Assumptive Dive Alumni Testimonials

Maurice Sweeney

Book Editor 

Normally one would expect the success of a programme like the Assumptive Dive to be simply measured by the amount of knowledge gained or skills learned. Ticking a series of boxes does not work in this case, however, since the impact is more of a qualitative nature, more concerned with how, rather than what, we think.

The Assumptive Dive demands that we think about thinking. It is consequently experiential rather than didactic in its approach, where participants are encouraged to arrive at their own understanding of how they form opinions. Reading is required but is engaged with in a way that I suspect most people (including myself) have not been used to.

I always believed that my approach to social or political issues was firmly grounded in rational thinking, and consequently I became frustrated when others could or would not see what I saw. What I now realise is that, as important as my ability to reason is, my thinking has been fundamentally shaped by a deep-rooted ‘vision’ of the world that I was not aware of. This realisation has led me to try to uncover the silent shapers of my thought, to understand why my thinking is programmed to follow certain paths when dealing with issues involving human nature and society. It also puts me into a new relationship with those who have opinions contrary to mine, since I can no longer dismiss, as one does so readily in the heat of debate, their arguments as the result of ignorance or wilful distortion of the facts. Instead, I must now accept that their beliefs are founded on a different, but equally intrinsic and silent, visions of the world.

The programme is a potentially liberating one. It can help free us from having to stay within the confines of our unexamined assumptions and to see theory and concepts not as faithful descriptions or blueprints of the world, but as tools we can use to expand and enhance our thinking.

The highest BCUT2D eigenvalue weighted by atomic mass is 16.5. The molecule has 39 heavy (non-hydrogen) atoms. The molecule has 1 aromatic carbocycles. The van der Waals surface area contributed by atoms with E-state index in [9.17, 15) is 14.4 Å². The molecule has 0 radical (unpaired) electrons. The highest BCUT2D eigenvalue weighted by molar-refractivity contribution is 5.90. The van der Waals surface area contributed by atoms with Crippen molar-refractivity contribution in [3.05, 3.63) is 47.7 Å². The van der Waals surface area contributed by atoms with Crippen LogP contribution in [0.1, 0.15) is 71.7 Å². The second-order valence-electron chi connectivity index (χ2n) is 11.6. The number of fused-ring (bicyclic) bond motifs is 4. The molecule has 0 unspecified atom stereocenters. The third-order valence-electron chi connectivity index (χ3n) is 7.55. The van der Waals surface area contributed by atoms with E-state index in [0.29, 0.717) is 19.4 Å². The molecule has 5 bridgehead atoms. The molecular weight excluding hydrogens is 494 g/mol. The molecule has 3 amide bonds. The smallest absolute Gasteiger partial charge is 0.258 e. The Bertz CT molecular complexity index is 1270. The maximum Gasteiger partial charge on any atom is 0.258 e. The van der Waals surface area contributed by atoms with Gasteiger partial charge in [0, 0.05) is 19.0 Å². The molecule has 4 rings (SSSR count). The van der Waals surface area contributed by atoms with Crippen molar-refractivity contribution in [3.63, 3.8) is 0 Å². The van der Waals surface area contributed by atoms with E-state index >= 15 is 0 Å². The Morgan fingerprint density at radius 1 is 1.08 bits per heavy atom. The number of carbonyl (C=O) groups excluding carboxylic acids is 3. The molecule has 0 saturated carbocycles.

I would highly recommend the experience of the Assumptive Dive to anyone who is interested in learning about how they think and arrive at judgements about the world. It opens new exciting territory for intellectual and personal development, obeying at least in part the aeons-old philosophical command, ‘Know thyself.’

Maureen Synnott

Solicitor, Dublin City Council 

I joined The Assumptive Dive because I had done The Keynes Centre’s Reading for Transformation Experiences Book Circle in 2015 and I loved that, I loved the idea of being on a course that’s not prescriptive learning but where it’s about your own journey, your own learning.

During the experience, I felt like I was expected to come fully present and ready to learn new meanings and concepts and to take them on where I was at in myself, compared to when you do a formal learning course where you don’t have to be fully present, where you are given the information and the syllabus, and you take them and repeat them. It was about where we were at and how we would go forward from there. It was about the direction we were being given.

With The Keynes Centre, every part of the whole person needs to be there. These experiences have allowed me to connect with that “deep down sense” and there is a lot of power in that. Connell and Assumpta were able to give us the vocabulary and language to connect with that sense. I really appreciate everything I got from The Keynes Centre.